Symptoms of acute porphyria have been attributed to effects of δ‐aminolevulinic acid (ALA). We report that ALA selectively competes for the binding of tritiated γ‐aminobutyric acid ([3H]GABA) associated with synaptic GABA receptors in central nervous system membranes. Concentrations of ALA that inhibit GABA receptor binding are consistent with levels of ALA thought to exist in the central nervous system of porphyric patients. Some of the symptoms of acute porphyria resemble those elicited by muscimol, a potent GABA agonist drug. Barbiturates, which exacerbate porphyric symptoms, are potent facilitators of the synaptic actions of GABA. The results suggest that some symptoms of acute porphyria might be attributable to a mimicking by ALA of GABA at its central nervous system receptor sites.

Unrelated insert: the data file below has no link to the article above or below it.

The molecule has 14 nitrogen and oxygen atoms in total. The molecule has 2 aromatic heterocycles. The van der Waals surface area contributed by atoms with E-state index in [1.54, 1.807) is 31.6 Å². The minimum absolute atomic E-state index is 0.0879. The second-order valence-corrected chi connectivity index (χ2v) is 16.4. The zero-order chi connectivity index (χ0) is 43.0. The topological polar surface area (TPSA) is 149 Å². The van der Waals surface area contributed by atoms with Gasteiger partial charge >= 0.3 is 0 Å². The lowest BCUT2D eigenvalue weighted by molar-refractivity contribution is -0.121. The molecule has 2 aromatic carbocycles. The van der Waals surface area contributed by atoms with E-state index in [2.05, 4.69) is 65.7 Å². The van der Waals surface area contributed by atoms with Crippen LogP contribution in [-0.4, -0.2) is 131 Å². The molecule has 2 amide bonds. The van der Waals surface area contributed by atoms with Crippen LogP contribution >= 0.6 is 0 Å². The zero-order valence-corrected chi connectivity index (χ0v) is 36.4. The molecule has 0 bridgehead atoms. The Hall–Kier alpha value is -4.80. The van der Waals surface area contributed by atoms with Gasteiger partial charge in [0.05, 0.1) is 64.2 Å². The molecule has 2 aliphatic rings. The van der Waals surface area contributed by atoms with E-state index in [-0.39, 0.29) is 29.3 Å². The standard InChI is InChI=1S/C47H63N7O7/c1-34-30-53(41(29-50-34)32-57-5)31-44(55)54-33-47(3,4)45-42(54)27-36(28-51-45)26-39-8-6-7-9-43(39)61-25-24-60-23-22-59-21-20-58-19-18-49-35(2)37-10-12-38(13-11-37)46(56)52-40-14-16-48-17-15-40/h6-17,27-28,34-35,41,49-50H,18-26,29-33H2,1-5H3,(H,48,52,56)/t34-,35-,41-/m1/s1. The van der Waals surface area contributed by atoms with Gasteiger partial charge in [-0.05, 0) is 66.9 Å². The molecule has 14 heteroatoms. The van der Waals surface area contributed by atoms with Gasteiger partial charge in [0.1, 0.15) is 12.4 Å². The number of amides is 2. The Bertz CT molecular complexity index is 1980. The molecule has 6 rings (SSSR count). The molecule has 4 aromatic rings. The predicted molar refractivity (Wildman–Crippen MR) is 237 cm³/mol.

ASJC Scopus subject areas
- Clinical Neurology